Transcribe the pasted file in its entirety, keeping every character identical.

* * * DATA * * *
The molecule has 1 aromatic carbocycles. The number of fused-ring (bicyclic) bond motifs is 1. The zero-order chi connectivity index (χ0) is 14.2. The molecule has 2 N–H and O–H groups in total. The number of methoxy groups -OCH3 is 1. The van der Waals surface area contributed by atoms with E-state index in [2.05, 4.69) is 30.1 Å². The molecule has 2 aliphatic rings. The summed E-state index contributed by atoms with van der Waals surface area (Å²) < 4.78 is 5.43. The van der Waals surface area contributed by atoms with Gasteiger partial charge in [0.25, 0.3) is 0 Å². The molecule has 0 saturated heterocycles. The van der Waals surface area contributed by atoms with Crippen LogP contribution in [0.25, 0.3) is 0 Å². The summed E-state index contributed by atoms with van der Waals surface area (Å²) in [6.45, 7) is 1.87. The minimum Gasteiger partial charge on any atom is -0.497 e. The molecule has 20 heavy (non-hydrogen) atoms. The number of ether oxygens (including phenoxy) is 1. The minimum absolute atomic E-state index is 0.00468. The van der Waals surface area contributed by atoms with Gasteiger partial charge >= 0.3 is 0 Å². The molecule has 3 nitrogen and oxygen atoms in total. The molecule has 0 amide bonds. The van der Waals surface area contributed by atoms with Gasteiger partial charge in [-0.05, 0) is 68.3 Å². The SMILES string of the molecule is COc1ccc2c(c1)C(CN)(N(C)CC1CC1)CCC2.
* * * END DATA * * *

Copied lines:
The molecule has 1 aromatic carbocycles. The number of fused-ring (bicyclic) bond motifs is 1. The zero-order chi connectivity index (χ0) is 14.2. The molecule has 2 N–H and O–H groups in total. The number of methoxy groups -OCH3 is 1. The van der Waals surface area contributed by atoms with E-state index in [2.05, 4.69) is 30.1 Å². The molecule has 2 aliphatic rings. The summed E-state index contributed by atoms with van der Waals surface area (Å²) < 4.78 is 5.43. The van der Waals surface area contributed by atoms with Gasteiger partial charge in [0.25, 0.3) is 0 Å². The molecule has 0 saturated heterocycles. The van der Waals surface area contributed by atoms with Crippen LogP contribution in [0.25, 0.3) is 0 Å². The summed E-state index contributed by atoms with van der Waals surface area (Å²) in [6.45, 7) is 1.87. The minimum Gasteiger partial charge on any atom is -0.497 e. The molecule has 20 heavy (non-hydrogen) atoms. The number of ether oxygens (including phenoxy) is 1. The minimum absolute atomic E-state index is 0.00468. The van der Waals surface area contributed by atoms with Gasteiger partial charge >= 0.3 is 0 Å². The molecule has 3 nitrogen and oxygen atoms in total. The molecule has 0 amide bonds. The van der Waals surface area contributed by atoms with Gasteiger partial charge in [-0.05, 0) is 68.3 Å². The SMILES string of the molecule is COc1ccc2c(c1)C(CN)(N(C)CC1CC1)CCC2.